It's an overused image, but managing a dispersed science project really is like herding cats. Our project, like most CD projects, functions as a loose collective, with a project leader (in our case, Zeitler at Lehigh) serving as contact with NSF and overall coordinator. Each participating institution has its own directly award budgeted, so other than cajole and suggest and bluster, the project coordinator relies on the good will of the other PIs in getting things done on time, and in a coordinated fashion. This actually works pretty well, but to paraphrase what The New Yorker says about artists, academics lead complicated lives.
Fortunately, the web and email make it pretty easy these days to stay in touch, exchange ideas, and disseminate information. Every year our project holds a group meeting in conjunction with the fall San Franscisco meeting of the American Geophysical Union, which most of us would be attending anyway. And, given the long hours spent traveling to the field, there's usually a chance to catch up then. This web site is another means of keeping the group informed, as there is a members-only section that posts news, updates, data, requests, and papers in preparation.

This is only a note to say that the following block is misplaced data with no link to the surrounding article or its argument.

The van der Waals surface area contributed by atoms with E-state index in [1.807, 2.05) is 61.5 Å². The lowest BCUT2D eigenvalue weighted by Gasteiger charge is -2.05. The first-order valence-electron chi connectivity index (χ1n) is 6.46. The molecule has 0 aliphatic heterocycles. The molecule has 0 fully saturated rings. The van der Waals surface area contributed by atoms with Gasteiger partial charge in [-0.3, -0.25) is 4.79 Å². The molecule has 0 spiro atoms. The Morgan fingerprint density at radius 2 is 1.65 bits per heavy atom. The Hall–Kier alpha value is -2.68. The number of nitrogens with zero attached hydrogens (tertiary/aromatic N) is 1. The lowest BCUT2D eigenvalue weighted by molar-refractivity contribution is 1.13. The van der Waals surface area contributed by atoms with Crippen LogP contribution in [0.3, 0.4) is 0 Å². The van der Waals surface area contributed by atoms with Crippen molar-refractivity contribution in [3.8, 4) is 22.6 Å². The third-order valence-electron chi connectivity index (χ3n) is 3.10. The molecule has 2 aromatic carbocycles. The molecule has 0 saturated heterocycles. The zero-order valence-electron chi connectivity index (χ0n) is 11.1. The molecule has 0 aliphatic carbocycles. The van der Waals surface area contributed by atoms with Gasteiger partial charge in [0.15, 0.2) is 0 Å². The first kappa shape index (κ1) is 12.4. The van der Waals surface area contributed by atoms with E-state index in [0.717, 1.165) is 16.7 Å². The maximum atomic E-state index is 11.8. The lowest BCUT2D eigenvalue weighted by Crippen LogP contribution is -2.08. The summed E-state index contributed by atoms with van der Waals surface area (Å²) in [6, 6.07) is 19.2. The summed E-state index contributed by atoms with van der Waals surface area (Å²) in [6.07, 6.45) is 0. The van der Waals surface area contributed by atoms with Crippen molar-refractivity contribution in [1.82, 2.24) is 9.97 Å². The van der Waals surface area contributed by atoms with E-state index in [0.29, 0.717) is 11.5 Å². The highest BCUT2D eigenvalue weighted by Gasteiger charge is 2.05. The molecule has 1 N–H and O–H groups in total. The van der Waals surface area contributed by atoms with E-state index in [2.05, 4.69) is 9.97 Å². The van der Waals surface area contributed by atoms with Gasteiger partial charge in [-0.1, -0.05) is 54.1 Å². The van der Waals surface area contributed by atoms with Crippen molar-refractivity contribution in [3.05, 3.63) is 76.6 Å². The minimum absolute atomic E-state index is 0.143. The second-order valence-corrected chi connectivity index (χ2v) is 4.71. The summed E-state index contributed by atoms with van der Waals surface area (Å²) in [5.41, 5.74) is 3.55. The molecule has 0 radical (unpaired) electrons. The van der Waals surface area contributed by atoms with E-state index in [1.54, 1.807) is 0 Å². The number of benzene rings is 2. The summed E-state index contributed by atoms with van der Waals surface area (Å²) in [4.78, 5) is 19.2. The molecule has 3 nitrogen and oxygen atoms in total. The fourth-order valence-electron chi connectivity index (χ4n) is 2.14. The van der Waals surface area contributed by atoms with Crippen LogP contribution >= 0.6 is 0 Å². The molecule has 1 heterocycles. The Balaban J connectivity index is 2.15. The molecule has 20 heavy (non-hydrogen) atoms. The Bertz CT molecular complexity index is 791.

The goals of this project are the generation of new ideas and new data, and there is an expectation by both NSF and the scientific community that these will be reported in the formal, peer-reviewed scientific literature. However, there are other ways in which results can be shared. These include presentation of talks and posters at scientific meetings, participation in specialized workshops, outreach to the public and school groups, participation in documentaries (like the one made about our work at Nanga Parbat), and development of web sites like this one.
page 1 - science page 2 - origin and organization page 3 - field work